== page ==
A DOOR never closes, but another opens, they say. Could that be what they mean when they talk of "re-opening" the Croke Park agreement?
Doors are certainly slamming shut all over the place. The prospects for growth next year have dimmed to the point of vanishing. As emergency stimulus packages run out -- especially in the USA -- it becomes clear that major economies are still not ready to generate self-sustaining growth.
That is the problem with stimulus packages -- you have to be prepared to keep stimulating until the recovery comes. There are plenty of economists and business leaders who make a convincing case that this is what should be done. But governments tend to lose their nerve about all that borrowing.
That was certainly the case in Britain, where David Cameron apparently feared that the debt markets could suddenly turn on the UK, as they have on Ireland.
The Americans have more firepower, because lenders have to have dollars -- the world's reserve currency. But President Obama is accused of being too cautious in using this advantage. Whatever the causes, Ireland, somehow, must try to live with the consequences of another poor year of growth. Those consequences are serious.
There is a reason why markets and others measure debt and deficits, not in cash, but a percentage of the economy's output. Our €20bn gap between government revenue and government spending would mean little in Britain -- at about 2 per cent of output (GDP) -- but means everything at 12 per cent of Irish GDP.
If GDP is not increasing -- still worse, if it is falling -- then it becomes difficult or impossible to reduce the ratio. The latest estimates suggest that Irish GDP will fall again this year, with a small increase in volume wiped out by a fall of more than one per cent in prices.
Two forecasts last week predicted only modest growth in 2011. One of the forecasters, Brian Devine in NCB Stockbrokers, wisely pointed out that this is not a good time to be a forecaster.
Essentially, they work on a model of the economy. When an economy has been wrenched apart as this one has, the model may no longer be accurate, but it will be some time before a new one can be developed.
So the latest forecasts might be too pessimistic. Equally, they might be too optimistic. It is on this rock that the Government's €15bn budget correction looks like foundering, even before it is properly launched.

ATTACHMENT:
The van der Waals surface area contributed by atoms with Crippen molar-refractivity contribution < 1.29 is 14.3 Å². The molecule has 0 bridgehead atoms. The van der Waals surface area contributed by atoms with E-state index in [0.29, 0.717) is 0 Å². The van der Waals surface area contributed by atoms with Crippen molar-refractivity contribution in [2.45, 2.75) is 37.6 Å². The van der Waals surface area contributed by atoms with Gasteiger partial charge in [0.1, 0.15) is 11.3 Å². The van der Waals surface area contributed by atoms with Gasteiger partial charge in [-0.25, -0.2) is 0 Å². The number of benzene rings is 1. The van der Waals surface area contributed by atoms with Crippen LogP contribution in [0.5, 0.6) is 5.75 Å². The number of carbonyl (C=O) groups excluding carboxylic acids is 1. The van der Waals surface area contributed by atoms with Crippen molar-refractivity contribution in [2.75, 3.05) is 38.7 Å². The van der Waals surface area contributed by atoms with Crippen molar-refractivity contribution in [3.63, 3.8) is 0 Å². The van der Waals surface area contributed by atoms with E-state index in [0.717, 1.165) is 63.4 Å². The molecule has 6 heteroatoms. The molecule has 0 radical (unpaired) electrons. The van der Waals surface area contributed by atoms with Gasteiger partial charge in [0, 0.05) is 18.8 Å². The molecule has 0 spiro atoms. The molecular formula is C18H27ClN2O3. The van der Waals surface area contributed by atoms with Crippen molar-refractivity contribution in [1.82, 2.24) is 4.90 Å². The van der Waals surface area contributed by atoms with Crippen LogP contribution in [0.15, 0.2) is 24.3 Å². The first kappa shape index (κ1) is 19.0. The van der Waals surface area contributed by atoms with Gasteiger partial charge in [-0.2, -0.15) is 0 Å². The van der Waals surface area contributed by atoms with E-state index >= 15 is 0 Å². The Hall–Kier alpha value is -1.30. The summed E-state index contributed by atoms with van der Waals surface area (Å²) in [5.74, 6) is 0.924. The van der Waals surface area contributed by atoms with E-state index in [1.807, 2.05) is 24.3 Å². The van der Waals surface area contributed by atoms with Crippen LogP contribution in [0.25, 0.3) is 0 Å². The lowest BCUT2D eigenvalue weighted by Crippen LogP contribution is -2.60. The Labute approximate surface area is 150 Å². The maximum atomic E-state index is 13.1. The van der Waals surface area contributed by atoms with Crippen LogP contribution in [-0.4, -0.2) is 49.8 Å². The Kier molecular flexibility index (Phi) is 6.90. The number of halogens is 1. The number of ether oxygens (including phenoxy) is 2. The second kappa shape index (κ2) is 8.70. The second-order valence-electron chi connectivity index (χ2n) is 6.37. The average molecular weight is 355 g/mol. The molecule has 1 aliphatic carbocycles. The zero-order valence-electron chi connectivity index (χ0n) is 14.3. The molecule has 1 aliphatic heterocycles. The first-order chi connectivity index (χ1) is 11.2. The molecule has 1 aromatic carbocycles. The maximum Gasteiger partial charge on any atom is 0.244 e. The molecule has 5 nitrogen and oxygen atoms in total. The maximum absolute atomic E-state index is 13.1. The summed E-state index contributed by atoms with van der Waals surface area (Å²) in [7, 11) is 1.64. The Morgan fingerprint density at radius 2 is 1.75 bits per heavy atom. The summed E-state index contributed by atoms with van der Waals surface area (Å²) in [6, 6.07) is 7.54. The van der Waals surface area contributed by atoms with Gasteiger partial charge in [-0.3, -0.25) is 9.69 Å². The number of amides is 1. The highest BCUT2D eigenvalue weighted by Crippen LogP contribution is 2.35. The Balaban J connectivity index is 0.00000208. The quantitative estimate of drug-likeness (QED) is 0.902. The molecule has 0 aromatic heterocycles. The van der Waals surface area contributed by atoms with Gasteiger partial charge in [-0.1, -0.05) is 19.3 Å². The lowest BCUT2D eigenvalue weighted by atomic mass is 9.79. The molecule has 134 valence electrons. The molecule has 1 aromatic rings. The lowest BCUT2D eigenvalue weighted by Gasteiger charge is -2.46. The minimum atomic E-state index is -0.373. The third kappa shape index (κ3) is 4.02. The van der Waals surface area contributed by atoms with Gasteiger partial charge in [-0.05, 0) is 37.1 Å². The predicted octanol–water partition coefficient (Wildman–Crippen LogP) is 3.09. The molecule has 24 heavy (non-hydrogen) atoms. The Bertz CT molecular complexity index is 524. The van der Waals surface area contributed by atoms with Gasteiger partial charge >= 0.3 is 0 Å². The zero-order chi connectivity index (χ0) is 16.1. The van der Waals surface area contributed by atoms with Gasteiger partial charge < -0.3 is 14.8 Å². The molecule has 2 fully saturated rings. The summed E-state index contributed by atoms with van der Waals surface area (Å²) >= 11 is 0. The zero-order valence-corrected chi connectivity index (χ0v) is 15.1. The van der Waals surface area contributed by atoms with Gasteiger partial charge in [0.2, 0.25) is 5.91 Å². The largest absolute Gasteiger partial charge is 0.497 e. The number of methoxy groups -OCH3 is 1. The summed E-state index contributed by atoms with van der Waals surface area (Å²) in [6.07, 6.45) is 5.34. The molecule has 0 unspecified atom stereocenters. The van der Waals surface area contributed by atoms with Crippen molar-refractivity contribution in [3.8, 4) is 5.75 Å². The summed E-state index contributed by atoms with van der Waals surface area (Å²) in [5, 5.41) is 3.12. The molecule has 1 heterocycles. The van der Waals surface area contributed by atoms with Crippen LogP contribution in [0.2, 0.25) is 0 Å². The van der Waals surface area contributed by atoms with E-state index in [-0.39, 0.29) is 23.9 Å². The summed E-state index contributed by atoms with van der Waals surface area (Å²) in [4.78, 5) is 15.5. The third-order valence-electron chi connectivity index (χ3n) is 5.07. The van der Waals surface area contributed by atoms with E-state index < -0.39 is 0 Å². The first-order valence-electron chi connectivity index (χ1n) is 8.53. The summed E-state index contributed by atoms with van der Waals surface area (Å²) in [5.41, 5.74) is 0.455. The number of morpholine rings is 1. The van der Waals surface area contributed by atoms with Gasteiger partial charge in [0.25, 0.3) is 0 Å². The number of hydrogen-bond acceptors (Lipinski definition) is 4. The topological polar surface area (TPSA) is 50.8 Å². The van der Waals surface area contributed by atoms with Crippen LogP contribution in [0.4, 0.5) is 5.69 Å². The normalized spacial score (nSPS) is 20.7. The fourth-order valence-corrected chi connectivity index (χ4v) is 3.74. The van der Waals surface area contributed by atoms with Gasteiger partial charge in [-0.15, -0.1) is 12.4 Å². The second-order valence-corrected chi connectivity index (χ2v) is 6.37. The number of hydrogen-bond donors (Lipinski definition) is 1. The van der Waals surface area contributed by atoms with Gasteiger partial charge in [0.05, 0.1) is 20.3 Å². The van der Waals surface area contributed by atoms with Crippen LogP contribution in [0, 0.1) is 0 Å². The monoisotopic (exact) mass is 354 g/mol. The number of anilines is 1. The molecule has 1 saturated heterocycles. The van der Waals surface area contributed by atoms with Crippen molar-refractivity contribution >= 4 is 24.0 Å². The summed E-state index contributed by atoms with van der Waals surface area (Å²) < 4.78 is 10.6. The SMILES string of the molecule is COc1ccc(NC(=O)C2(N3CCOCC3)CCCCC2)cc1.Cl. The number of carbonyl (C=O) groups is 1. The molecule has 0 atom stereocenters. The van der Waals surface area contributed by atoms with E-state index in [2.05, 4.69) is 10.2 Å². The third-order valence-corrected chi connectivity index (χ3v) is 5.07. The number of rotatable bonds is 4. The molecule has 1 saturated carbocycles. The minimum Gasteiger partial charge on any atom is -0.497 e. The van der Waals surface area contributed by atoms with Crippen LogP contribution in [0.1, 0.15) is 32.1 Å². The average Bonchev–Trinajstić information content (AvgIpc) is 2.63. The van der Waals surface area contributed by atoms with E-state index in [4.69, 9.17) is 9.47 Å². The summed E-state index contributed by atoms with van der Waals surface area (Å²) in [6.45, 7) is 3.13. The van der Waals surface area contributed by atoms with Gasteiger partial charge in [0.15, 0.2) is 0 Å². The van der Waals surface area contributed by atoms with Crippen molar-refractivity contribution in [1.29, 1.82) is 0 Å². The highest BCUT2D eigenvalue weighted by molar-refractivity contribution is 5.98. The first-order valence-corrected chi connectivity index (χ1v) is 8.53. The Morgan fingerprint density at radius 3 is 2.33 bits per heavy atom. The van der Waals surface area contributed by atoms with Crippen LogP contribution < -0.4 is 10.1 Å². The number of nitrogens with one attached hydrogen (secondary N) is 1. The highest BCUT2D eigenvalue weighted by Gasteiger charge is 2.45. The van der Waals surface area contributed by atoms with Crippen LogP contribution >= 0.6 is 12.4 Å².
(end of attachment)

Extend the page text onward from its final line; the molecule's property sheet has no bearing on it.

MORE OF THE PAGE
The ESRI's model of the economy, based on past trends, showed that a Budget correction on this scale could do huge damage. It is the classic "debt trap," where the effort to reduce the deficit is largely negated by the effects on growth.
The door to the financial markets appeared to slam shut on Thursday, when lenders to the Government demanded 7 per cent for 10-year money. The Government is not borrowing at the moment, so that makes no difference. But it will have to resume borrowing early next year. Even after recovery, the economy will not generate 7 per cent a year to cover such a cost.
Unless something unexpectedly good happens over the next four months, it may become necessary to seek cheaper loans from the new EU rescue fund and the International Monetary Fund (IMF). Helpfully, the man in charge of the EU fund, Klaus Regling said last week that the going rate would be 5 per cent.
He also expected that no one, apart from Greece, would need the funds. Mr Regling knows Ireland, having carried out a report on the causes of the banking crisis. But unless he knows something the rest of us don't, it is hard to see at present how his expectation can be met.
This is where the door of the Croke Park agreement creaks open, like the entrance to some malevolent castle. I took the view that something like the agreement was necessary, because neither the public services nor the public finances would survive a continuation of existing structures and behaviour.
All the cuts to date were designed merely to hold day-to-day public spending at €55bn a year, while the economy grew and reduced the deficit. But the economy is not growing, and seems unlikely to do anything much over the next two years.
It is not at all clear, then, that the €55bn figure can be maintained. The appalling vista of a cut in actual spending looms. The public sector (managers, staff and unions) had a brief window to deliver reductions in numbers, redeployment and better services at lower cost in the way they thought best.
Instead, we got the old inertia, feather-bedding, bureaucratic fiddling and primeval industrial relations practices. They must now face the consequences of their failure, and so must we. There will be mighty laments as the axe falls, but the biggest victims will be those who need good public services, and are going to get worse ones.